During an audit of a CDMO, I inspected the facility’s WFI system and support utilities. The first step in the process was the cleanup of city water by use of anion and cation resin tanks. The actual positioning of the resin tanks conflicted with the CDMO’s validation documentation that required the following flow: city water è strong cation è weak base anion è strong base anion. The strong anion resin tank was placed at the position of the strong cation tank. Had there been a micro PFM at this utility, the CDMO’s tank supplier might have properly placed the tanks in compliance with validation requirements.
For ages, facility design focused solely on the infrastructure needs of the CDMO without including the requirements necessary to meet the needs of the sponsor. The sponsor’s ability to witness productions first-hand and assurance that its product will not be contaminated by another product or process is a design requirement, not a “nice to have” feature. Designing manufacturing facilities to meet sponsor needs is not hard to do, but it does require proper facility planning. The next article in this series discusses the sponsor’s perspective on GMP testing laboratories, immediate notification of facility issues, and equipment redundancy.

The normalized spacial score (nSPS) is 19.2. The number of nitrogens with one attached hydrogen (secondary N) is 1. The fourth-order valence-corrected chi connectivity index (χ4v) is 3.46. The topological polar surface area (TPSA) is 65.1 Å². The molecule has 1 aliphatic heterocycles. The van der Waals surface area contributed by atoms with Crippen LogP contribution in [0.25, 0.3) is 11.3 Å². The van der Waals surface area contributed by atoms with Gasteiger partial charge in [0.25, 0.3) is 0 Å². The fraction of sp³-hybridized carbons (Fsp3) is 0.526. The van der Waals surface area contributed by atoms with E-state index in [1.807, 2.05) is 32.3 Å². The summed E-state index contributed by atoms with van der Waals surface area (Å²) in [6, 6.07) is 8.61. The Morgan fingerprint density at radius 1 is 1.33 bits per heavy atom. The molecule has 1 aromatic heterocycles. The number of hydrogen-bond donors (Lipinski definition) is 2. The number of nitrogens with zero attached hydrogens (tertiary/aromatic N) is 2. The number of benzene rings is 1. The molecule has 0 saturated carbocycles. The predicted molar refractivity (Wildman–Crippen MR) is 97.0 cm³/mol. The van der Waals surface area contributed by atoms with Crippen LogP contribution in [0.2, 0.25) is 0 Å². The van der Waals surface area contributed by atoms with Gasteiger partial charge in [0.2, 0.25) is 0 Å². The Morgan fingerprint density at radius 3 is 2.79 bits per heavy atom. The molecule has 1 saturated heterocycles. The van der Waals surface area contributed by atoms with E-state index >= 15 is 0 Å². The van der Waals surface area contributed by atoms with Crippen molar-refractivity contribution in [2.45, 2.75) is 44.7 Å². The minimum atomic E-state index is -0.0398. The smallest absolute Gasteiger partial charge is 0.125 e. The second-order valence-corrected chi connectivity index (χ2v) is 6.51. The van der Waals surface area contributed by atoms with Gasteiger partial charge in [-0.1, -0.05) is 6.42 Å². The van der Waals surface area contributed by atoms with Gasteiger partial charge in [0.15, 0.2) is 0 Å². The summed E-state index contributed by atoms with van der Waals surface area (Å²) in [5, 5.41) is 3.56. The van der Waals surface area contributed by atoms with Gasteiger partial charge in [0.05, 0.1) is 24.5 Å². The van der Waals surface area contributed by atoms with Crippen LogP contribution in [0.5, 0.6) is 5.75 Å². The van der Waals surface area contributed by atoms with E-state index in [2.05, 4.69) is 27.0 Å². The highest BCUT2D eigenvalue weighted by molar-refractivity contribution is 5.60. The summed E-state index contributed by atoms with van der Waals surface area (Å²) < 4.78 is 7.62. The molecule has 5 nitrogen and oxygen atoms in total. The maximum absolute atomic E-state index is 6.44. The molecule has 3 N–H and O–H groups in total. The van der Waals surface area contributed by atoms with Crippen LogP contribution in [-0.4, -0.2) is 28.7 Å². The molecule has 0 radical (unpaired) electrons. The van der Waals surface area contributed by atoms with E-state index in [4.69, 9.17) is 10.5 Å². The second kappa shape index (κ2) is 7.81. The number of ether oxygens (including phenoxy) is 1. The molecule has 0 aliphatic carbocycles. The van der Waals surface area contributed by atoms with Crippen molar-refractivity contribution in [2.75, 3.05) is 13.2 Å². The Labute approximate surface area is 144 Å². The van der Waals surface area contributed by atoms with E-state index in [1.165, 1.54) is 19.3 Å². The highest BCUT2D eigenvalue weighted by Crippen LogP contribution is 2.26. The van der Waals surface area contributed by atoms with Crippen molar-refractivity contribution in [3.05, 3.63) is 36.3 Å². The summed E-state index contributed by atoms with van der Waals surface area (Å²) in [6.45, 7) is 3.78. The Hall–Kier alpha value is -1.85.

About The Author:
Greg Weilersbacher is the founder and president of Eastlake Quality Consulting, a GMP consulting firm based in Southern California. Over the last 25 years, Weilersbacher has held director and VP positions leading quality assurance, quality control, analytical chemistry, materials management, GMP facilities, and product manufacturing in biotech and pharmaceutical companies. His unique experiences and technical background have led to the manufacture and release hundreds solid oral, sterile, and biologic investigational products to clinics in the U.S. and abroad. Weilersbacher can be contacted at email@example.com.